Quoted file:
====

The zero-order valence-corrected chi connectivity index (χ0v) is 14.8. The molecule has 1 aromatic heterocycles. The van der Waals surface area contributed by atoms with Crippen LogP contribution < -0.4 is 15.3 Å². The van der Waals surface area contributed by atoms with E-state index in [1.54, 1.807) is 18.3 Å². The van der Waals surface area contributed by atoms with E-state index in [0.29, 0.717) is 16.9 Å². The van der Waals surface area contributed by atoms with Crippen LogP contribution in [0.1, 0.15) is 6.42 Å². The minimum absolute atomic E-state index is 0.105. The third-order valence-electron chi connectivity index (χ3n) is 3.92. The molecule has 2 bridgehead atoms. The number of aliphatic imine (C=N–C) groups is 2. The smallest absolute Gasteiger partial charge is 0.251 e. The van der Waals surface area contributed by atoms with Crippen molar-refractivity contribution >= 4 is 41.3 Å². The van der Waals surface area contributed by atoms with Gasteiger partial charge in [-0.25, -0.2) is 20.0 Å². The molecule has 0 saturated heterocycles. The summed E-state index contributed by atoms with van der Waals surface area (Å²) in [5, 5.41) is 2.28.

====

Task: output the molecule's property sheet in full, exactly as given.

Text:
The zero-order valence-corrected chi connectivity index (χ0v) is 14.8. The molecule has 1 aromatic heterocycles. The van der Waals surface area contributed by atoms with Crippen LogP contribution < -0.4 is 15.3 Å². The van der Waals surface area contributed by atoms with E-state index in [1.54, 1.807) is 18.3 Å². The van der Waals surface area contributed by atoms with E-state index in [0.29, 0.717) is 16.9 Å². The van der Waals surface area contributed by atoms with Crippen LogP contribution in [0.1, 0.15) is 6.42 Å². The minimum absolute atomic E-state index is 0.105. The third-order valence-electron chi connectivity index (χ3n) is 3.92. The molecule has 2 bridgehead atoms. The number of aliphatic imine (C=N–C) groups is 2. The smallest absolute Gasteiger partial charge is 0.251 e. The van der Waals surface area contributed by atoms with Crippen molar-refractivity contribution >= 4 is 41.3 Å². The van der Waals surface area contributed by atoms with Gasteiger partial charge in [-0.25, -0.2) is 20.0 Å². The molecule has 0 saturated heterocycles. The summed E-state index contributed by atoms with van der Waals surface area (Å²) in [5, 5.41) is 2.28.